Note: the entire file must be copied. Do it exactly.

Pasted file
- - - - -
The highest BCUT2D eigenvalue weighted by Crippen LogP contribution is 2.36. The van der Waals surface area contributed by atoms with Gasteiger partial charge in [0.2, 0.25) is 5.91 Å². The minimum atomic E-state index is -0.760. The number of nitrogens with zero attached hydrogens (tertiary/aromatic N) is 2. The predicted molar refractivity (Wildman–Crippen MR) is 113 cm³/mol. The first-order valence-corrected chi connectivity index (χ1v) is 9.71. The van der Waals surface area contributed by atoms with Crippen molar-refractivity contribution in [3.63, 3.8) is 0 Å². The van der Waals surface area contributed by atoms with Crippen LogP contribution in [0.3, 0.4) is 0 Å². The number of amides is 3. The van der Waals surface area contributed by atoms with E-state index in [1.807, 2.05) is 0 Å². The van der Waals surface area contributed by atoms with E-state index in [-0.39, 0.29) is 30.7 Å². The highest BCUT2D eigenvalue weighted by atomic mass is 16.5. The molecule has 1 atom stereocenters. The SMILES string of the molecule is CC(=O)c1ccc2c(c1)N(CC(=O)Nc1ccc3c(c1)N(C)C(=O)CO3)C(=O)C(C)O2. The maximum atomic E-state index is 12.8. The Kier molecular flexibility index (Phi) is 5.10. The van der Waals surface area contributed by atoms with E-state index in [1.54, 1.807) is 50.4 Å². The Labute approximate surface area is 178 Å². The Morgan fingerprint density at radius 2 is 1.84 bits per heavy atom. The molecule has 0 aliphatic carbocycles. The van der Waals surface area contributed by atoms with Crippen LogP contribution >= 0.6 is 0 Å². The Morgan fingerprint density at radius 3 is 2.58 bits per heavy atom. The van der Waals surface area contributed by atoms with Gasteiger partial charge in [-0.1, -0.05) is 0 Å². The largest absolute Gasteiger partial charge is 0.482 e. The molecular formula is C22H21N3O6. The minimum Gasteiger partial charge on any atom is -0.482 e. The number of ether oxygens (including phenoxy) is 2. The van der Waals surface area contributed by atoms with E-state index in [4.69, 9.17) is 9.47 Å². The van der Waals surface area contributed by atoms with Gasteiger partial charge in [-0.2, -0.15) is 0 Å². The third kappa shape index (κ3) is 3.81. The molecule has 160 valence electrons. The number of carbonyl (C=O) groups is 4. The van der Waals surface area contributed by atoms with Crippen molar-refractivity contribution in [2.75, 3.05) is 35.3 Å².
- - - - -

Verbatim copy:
The highest BCUT2D eigenvalue weighted by Crippen LogP contribution is 2.36. The van der Waals surface area contributed by atoms with Gasteiger partial charge in [0.2, 0.25) is 5.91 Å². The minimum atomic E-state index is -0.760. The number of nitrogens with zero attached hydrogens (tertiary/aromatic N) is 2. The predicted molar refractivity (Wildman–Crippen MR) is 113 cm³/mol. The first-order valence-corrected chi connectivity index (χ1v) is 9.71. The van der Waals surface area contributed by atoms with Crippen molar-refractivity contribution in [3.63, 3.8) is 0 Å². The van der Waals surface area contributed by atoms with Crippen LogP contribution in [0.3, 0.4) is 0 Å². The number of amides is 3. The van der Waals surface area contributed by atoms with E-state index in [1.807, 2.05) is 0 Å². The van der Waals surface area contributed by atoms with E-state index in [-0.39, 0.29) is 30.7 Å². The highest BCUT2D eigenvalue weighted by atomic mass is 16.5. The molecule has 1 atom stereocenters. The SMILES string of the molecule is CC(=O)c1ccc2c(c1)N(CC(=O)Nc1ccc3c(c1)N(C)C(=O)CO3)C(=O)C(C)O2. The maximum atomic E-state index is 12.8. The Kier molecular flexibility index (Phi) is 5.10. The van der Waals surface area contributed by atoms with E-state index in [1.54, 1.807) is 50.4 Å². The Labute approximate surface area is 178 Å². The Morgan fingerprint density at radius 2 is 1.84 bits per heavy atom. The molecule has 0 aliphatic carbocycles. The van der Waals surface area contributed by atoms with Crippen LogP contribution >= 0.6 is 0 Å². The Morgan fingerprint density at radius 3 is 2.58 bits per heavy atom. The van der Waals surface area contributed by atoms with Gasteiger partial charge in [-0.1, -0.05) is 0 Å². The largest absolute Gasteiger partial charge is 0.482 e. The molecular formula is C22H21N3O6. The minimum Gasteiger partial charge on any atom is -0.482 e. The number of ether oxygens (including phenoxy) is 2. The van der Waals surface area contributed by atoms with E-state index in [4.69, 9.17) is 9.47 Å². The van der Waals surface area contributed by atoms with Gasteiger partial charge in [-0.2, -0.15) is 0 Å². The third kappa shape index (κ3) is 3.81. The molecule has 160 valence electrons. The number of carbonyl (C=O) groups is 4. The van der Waals surface area contributed by atoms with Crippen molar-refractivity contribution in [2.75, 3.05) is 35.3 Å².